Omar Bustamante/FUSION

COACHELLA, CA — Every morning for a decade, farm worker Ramona Felix arose before dawn, starting her shift before sunrise to get as much of her work done as possible before the sweltering 110 degree weather set in.

Over time she was able to maximize her efficiency, working as quickly as possible to minimize the agony.

“There were days when the heat was unbearable,” said Felix, who suffers from asthma caused by years of pesticide exposure in the fields. “I remember not being able to breathe.”

From May to September, temperatures in the Coachella Valley average between 113 and 118 degrees. Last month, temperatures peaked at 122 degrees—just one degree shy of the area’s all time record—and it may get even hotter. Next week, massive heat waves are expected across the nation.

Heat is the number one weather-related killer in the U.S., claiming between 600 and 1,500 lives each summer. The danger is particularly acute in California’s agricultural inland regions like the Coachella Valley and Central Valley, where climate change and drought are producing heat waves that are increasingly severe.

There can be little argument that farm workers are among the most at-risk.

“There is absolutely an association between climate change and the health of agricultural workers,” said Dr. Marc Schenker, director at the Center for Occupational and Environmental Health at UC Davis. “The health effects of climate change on workers are diverse, and range from heat stress to infectious diseases, and possibly kidney disease.”

For ten years, Ramona Felix worked the fields of the Coachella Valley, where temperatures regularly hit triple digits. She is now an organizer with Lideres Campesinas.
Esperanza Mendez

With a 300-day growing season and close to 70,000 active and profitable acres to farm in the Coachella Valley alone, days off are rare.

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“There aren’t many days we stop because of the heat,” said Efrain Castro, a foreman for a local growing company and field supervisor. “But when we do, I let my supervisor know that that’s all the guys can do that day,” he said in Spanish.

Castro said that he does worry about the workers’ health on extremely hot days, and periodically has to remind his all-male crew to stop for breaks when the heat gets too intense.

Despite the risks associated with farm work in the summertime, crop workers do not get paid more than they do in non-summer months and don’t get extra pay for working on summer holidays like the Fourth of July, according to the farm workers Fusion interviewed for this article.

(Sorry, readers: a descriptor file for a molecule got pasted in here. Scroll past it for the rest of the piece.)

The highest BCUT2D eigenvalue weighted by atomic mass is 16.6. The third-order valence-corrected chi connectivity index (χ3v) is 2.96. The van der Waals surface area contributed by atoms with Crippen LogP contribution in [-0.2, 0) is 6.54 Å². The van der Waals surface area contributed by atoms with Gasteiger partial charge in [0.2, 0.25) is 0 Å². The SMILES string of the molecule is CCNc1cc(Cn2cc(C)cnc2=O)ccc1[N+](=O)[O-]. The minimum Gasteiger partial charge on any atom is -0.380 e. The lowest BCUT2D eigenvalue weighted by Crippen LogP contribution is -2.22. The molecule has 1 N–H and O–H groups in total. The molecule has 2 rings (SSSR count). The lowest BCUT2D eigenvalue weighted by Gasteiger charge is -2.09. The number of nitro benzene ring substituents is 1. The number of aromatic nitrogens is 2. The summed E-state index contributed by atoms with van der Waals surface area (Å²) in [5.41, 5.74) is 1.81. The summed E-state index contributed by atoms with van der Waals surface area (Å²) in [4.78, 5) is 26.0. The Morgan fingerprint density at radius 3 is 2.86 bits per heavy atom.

The risks are even greater for women workers who are expecting.

“I have encountered numerous women who work in the fields until the very last days of their pregnancies, even in the most extreme three-digit heat,” said Megan Beaman, a civil rights attorney in the Coachella Valley. “These same women, incredibly, return to work in the same heat often within two to three weeks [after] delivery. We really need stronger laws to protect workers from heat at all times and to provide them adequate rest and health protections during and after pregnancy.”

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Beaman recently ran into a farmworker on a 120 degree July day, who was nine months pregnant, having just finished her workday in the fields. Reliant on her earnings, she had no other option but to continue working.

Extended exposure to extreme temperatures can lead to a myriad of health problems, the most obvious being heat exhaustion, which includes dizziness, headaches, fainting and heat stroke, according to The United States National Library of Medicine.

In recent years, a number of amendments have been made to laws governing farm labor—such as the mandatory provision of water and shade at worksites—and in 2005 California passed the Heat Illness Prevention Act. The effectiveness of that law has been disputed, however, and farm worker advocates have continued to push for greater protections and enforcement of existing law.

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Today, Felix no longer works in the fields. She said she was tired of ending her day drenched in sweat. But most of all, she was tired of seeing her fellow workers experience daily injustices and abuse. She is now an organizer with Lideres Campesinas, a local group that advocates on behalf of farm worker women.

Maricruz Ramirez is another former farm worker who organizes with Felix at Lideres Campesinas. When she came to the U.S. from Guatemala, working in the fields was one of the only jobs Ramirez could get. Although she struggled in the fields, she depended on the job and could not afford to leave for six months.

“The [farm] overseers that actually enforce the laws and observe our rights are great—it's the ones that don't that we have to worry about,” Ramirez said. “A lot of people just grit their teeth and bear it. I have seen people get very, very sick working summers in the valley. We still have a lot of work to do.”

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To get involved with improving conditions for farm workers, visit www.farmworkerjustice.org.

This content was made possible by a grant from The California Endowment and produced independently by Fusion’s Rise Up: Be Heard Journalism Fellowship.

Esperanza Mendez is a blogger and community advocate in Coachella, CA.